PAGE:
Friday 19 February 2010

Cycling on the shoulders of the Giants

I’ve been scratching my head for some time now about how to traverse the Giant Mountains (Krkonoše in Czech, Karkonosze in Polish) during stage 2 of my trip around the perimeter of the Czech Republic. Now I think I’ve found the answer.

The Krkonoše mountain range, shown on the map below, is the highest in the Czech Republic. It is located in the north of the country, along the frontier with south-west Poland. Granted, the peaks aren’t all that gigantic compared, say, with the Alps, but they do represent a major obstacle to the touring cyclist.

The border ridge itself is mostly off-limits to cyclists. So what are the options?

The extreme option is route 1A (the orange line on the map). It threads its way through the heart of the park, going over some of the highest mountain passes in the process. It’s an epic mountain bike trail, but its brutal gradients and murderous surfaces make it no place for a touring machine. I can say this with some authority, as I’ve cycled almost the entire length of it in the past (not all in one go, I hasten to add, and not all in the same direction). On top of that, it doesn’t follow the border very closely anyway, as you can see from the way it zigzags across the map.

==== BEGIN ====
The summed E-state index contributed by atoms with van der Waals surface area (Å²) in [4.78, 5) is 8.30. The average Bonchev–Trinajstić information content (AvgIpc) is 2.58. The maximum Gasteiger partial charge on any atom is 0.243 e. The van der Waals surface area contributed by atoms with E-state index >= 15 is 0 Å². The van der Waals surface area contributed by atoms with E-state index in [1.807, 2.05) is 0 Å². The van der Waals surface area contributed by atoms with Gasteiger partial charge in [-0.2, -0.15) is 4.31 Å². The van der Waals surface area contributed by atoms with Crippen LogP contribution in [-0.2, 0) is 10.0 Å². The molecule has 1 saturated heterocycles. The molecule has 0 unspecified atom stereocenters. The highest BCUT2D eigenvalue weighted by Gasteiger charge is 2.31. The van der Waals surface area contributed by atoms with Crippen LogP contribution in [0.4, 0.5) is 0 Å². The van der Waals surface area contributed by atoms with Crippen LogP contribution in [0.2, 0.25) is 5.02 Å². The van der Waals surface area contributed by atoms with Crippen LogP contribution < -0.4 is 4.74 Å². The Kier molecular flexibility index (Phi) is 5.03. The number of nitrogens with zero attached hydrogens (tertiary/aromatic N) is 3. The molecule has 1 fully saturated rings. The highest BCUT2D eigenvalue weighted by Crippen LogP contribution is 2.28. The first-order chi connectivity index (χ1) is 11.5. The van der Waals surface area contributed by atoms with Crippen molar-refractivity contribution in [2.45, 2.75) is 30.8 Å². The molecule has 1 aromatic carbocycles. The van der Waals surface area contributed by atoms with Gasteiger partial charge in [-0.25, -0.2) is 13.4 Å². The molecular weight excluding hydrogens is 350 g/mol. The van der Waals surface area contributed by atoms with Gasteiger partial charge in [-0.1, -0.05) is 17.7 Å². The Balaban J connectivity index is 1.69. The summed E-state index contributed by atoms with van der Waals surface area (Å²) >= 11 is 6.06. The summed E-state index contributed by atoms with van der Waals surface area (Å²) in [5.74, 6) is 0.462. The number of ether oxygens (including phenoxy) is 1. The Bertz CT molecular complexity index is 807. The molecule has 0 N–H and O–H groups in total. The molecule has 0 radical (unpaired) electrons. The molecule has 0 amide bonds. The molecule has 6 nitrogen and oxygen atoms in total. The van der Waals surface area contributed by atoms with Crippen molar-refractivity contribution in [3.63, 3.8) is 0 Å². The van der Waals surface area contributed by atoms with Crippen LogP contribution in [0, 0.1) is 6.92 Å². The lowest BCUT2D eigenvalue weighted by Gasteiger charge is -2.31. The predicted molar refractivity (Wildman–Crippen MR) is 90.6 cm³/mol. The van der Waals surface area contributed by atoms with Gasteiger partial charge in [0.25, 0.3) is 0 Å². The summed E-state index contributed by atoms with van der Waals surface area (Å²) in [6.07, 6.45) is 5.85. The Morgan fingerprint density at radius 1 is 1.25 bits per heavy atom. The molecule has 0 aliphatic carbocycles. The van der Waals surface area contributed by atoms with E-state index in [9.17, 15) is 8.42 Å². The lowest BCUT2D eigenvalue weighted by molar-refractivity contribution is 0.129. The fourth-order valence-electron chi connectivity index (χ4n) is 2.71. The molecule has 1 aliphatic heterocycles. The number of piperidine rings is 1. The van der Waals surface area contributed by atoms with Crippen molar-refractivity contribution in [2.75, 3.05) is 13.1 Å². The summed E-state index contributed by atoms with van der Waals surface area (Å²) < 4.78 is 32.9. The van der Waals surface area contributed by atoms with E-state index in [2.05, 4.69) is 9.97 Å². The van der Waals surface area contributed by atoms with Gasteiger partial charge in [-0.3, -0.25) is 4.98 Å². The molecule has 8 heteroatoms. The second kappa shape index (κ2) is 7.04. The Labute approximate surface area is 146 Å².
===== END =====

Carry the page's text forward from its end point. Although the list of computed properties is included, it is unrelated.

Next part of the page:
To be honest, I’d rejected the 1A pretty early in the planning process. Instead, I’d provisionally opted for a more southerly route - the “official” Jizera-Krkonoše cycleway (No. 22, the blue line on the map). I’d done so reluctantly, as it mostly skirts the national park, taking me further away from the border line than at any other point on the entire trip.

While surfing the internet the other day, however, I stumbled across a third option: the ER-2 (the red line on the map). It had been there on the map all along, of course, but I hadn’t noticed it at all, probably because it hadn’t occurred to me to look on the Polish side of the border. Also named the Liczyrzepa trail after the legendary giant said to rule these mountains (aka Rübezahl in German and Krakonoš in Czech), it looks ideal for my purposes, being closer to the border than the 22 and less demanding than the 1A.

So, my new planned route (see the black arrows on the map) takes me north out of Trutnov and into Poland. There I join the ER-2, which runs parallel with the border as far as Świeradów-Zdrój before swinging back into the Czech Republic. I’ll then turn off the ER-2 to ride around the Frýdlant Hook before rejoining it for the final section into Zittau, the first German town I encounter on my journey.

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